SEATTLE — For one night, the Edmonds-Woodway High School baseball team got a taste of the big leagues.
The perfectly trimmed grass and meticulously raked dirt. The larger-than-life backdrop of a 47,000-seat stadium. And the opportunity to play under the lights on the same field as the stars they’ve grown up watching.
Surely, the Warriors will long treasure their memories of playing at T-Mobile Park on Friday night.
“They just had smiles on their face the whole time,” Edmonds-Woodway coach Dan Somoza said after his team’s 6-3 non-league loss to Kentwood in the Seattle Mariners’ ballpark.
“You grow up watching the Mariners play baseball,” he added. “And to come out here and get the same chance they did, it’s an incredible experience.”
The fact the Warriors lost did nothing to dampen the night.
This was a game where the primary goals were to have fun and create lifelong memories. Both teams substituted early and often, giving as many players as possible a chance to partake in the rare experience.
“It was surreal,” Edmonds-Woodway junior Jens Simonsen said. “It was unbelievable. … I mean, words can barely describe it. It was insane.”
The game was part of the annual High School Baseball Classic, which provides a select number of prep baseball teams the chance to play at T-Mobile Park during the spring. The Warriors are one of 16 teams participating in this year’s event, which features eight games spread across two weekends.
As part of the agreement, each high school team must sell 1,000 tickets to a certain Mariners game. The Mariners provide those tickets at a discount, which allows the high school teams to use their sales as a fundraiser for their programs.
“You sell Mariners tickets, and then you get to play on (this) field,” Somoza said. “And we’re like, ‘What better fundraiser is there than that?’ It beats selling oranges.”
It was the second High School Baseball Classic appearance for Edmonds-Woodway, which played in the 2019 event after spending years on the waiting list. But it was a brand-new experience for nearly everyone on this year’s Warriors team, with only one player remaining who played in that 2019 game.
As Simonsen walked onto the field for the first time, he said its immaculate condition was what struck him most.
“Just the grass and the infield, it was perfect,” he said.
For Edmonds-Woodway senior Jacob Gabler, it was the sheer size of the stadium.
“It’s a lot bigger when you’re down on the field,” he said. “Like the stands everywhere, it’s huge. It’s way bigger than high school fields. It just felt amazing.”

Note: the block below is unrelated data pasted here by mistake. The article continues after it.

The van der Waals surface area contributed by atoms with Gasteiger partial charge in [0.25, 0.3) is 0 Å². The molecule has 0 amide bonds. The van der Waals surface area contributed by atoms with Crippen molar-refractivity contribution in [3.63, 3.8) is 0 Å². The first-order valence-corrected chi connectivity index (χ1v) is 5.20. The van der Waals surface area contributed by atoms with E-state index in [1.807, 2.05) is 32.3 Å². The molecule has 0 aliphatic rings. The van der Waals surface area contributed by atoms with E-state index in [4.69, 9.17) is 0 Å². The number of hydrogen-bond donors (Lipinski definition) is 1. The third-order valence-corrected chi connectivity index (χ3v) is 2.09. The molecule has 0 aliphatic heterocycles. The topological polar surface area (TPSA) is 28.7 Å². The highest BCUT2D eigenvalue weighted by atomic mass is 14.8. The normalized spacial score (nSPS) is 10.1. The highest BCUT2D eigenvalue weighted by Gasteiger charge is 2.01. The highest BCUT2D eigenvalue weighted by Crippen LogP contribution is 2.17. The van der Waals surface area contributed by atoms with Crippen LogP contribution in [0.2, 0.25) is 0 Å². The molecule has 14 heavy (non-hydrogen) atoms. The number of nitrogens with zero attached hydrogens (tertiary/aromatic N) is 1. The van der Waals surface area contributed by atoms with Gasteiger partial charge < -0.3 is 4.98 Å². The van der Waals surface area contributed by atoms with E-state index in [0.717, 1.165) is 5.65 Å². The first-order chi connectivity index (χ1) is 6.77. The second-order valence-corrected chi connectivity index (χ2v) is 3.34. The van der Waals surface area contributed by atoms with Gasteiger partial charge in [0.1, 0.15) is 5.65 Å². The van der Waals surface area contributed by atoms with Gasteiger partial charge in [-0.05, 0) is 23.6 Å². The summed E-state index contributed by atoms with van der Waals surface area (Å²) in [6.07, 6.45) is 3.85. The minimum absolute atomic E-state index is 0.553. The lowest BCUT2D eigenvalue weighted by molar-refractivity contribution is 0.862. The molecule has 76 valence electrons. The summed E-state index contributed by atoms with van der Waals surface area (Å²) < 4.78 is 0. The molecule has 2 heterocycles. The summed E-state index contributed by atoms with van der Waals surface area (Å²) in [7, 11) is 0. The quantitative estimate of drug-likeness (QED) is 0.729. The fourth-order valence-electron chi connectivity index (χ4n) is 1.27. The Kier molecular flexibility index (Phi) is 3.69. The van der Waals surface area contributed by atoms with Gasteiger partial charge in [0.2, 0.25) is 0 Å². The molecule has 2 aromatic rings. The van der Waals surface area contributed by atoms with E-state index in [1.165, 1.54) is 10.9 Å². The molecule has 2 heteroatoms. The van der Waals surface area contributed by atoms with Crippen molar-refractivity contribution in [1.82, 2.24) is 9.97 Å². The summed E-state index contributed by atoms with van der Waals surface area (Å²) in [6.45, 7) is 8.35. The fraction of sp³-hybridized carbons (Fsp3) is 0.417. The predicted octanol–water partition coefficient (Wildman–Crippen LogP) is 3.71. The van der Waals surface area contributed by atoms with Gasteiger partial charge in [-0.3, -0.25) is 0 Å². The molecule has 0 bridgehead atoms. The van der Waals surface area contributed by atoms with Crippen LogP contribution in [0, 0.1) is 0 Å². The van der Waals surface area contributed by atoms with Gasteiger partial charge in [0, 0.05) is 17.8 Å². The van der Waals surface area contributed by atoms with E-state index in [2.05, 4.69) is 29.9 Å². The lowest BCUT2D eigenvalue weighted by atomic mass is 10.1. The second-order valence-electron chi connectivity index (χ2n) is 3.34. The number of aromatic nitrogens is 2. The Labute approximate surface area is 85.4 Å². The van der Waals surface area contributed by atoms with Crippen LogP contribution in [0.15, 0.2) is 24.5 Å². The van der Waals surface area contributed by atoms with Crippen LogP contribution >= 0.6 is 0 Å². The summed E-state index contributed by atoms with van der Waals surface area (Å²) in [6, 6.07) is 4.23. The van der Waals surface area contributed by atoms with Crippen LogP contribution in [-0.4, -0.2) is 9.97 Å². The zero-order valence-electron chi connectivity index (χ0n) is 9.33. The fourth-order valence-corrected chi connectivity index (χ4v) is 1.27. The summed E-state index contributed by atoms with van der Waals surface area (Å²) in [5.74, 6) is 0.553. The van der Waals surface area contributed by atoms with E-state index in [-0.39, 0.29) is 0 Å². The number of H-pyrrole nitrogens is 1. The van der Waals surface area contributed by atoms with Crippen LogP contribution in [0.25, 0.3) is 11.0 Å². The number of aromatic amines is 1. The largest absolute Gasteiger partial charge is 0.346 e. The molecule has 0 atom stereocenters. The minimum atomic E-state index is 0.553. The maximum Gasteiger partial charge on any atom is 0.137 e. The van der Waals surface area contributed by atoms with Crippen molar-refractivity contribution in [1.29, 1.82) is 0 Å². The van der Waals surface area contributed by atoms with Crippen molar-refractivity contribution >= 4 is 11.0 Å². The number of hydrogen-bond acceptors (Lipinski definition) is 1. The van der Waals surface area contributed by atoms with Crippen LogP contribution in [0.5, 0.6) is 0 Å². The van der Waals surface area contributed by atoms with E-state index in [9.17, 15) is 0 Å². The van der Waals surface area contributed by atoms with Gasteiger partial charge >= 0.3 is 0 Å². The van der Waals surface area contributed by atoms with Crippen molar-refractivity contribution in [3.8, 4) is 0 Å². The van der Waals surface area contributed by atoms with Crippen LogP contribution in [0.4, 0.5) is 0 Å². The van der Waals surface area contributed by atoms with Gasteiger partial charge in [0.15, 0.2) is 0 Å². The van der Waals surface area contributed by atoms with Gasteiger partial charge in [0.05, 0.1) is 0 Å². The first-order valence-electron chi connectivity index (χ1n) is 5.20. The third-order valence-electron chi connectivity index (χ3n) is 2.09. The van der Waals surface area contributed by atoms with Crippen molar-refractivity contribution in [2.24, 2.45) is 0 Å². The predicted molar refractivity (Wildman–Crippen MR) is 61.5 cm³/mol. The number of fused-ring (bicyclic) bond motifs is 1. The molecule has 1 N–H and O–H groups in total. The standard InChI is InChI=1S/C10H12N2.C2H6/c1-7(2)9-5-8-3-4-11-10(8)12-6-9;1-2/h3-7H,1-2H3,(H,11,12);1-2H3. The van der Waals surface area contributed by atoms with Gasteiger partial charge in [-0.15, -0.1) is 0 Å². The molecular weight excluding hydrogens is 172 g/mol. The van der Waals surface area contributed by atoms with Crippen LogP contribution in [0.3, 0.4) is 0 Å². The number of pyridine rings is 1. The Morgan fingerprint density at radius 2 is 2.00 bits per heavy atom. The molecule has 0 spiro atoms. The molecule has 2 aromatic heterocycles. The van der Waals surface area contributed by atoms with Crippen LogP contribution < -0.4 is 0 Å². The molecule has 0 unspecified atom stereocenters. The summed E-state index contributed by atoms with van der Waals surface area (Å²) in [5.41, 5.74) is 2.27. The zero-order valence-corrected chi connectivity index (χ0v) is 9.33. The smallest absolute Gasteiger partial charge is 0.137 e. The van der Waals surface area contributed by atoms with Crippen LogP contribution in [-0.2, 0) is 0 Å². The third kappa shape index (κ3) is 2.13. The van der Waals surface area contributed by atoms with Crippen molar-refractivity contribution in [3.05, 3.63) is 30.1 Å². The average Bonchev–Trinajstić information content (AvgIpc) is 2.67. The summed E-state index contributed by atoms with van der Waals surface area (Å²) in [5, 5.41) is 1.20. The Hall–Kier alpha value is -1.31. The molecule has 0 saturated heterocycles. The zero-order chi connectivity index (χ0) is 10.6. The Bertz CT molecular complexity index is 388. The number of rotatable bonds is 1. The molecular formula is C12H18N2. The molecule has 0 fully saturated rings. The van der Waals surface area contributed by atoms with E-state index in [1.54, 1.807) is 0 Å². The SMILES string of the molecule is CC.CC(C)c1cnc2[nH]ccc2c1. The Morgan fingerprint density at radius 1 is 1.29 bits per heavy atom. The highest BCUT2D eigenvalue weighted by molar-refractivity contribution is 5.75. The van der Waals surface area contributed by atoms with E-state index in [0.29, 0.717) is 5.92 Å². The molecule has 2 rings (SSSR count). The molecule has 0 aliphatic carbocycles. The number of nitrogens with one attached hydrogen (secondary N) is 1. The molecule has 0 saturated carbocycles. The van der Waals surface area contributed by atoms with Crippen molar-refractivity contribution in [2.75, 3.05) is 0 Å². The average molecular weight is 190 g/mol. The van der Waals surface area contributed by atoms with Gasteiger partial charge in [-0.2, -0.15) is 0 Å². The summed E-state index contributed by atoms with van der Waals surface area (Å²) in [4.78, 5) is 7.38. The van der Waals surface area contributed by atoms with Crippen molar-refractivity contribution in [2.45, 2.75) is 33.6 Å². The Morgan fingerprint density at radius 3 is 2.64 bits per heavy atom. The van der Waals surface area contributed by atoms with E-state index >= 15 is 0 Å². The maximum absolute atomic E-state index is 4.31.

One fun perk for the players was seeing themselves on the massive center-field video board, which showed live shots of the action.
“Looking up and seeing myself on the screen, that was cool to see,” said Gabler, who pitched two scoreless innings and fanned four of the seven batters he faced.
The Warriors (6-5) struck first in the bottom of the second, when Simonsen lined a run-scoring double down the left-field line to give them a 1-0 lead.
“It was surreal just seeing that ball land in fair play, going around the base and getting on second, and (seeing) everybody in the stands and (me) up on the big screen,” Simonsen said. “It was amazing.”
Kentwood (9-2) responded by scoring all six of its runs in the top of the third. Senior slugger Tobie Maurer broke open the game by hammering a bases-clearing two-out double into the right-center-field gap, stretching the Conquerors’ lead to 6-1.
Edmonds-Woodway trimmed the deficit with one run apiece in the fourth and sixth innings, but couldn’t pull any closer.
Perhaps the Warriors’ biggest highlight came in the top of the seventh, when sophomore right-handed pitcher Thomas Schults picked off two runners at first base in one inning.
One pickoff is rare enough. But two in the same inning?
“I’ve never seen two in one inning,” Somoza said. “That was pretty crazy. That was pretty special.”
Players and fans also got to experience some of the between-inning ballpark staples of Mariners’ games — such as the hat trick, the virtual hydroplane race and the “Louie Louie” song.
And both before and after the game, players posed with each other for on-field photos to document the once-in-a-lifetime type of experience.
“It was amazing,” Gabler said. “It was a great experience. … Everything about it was super fun.”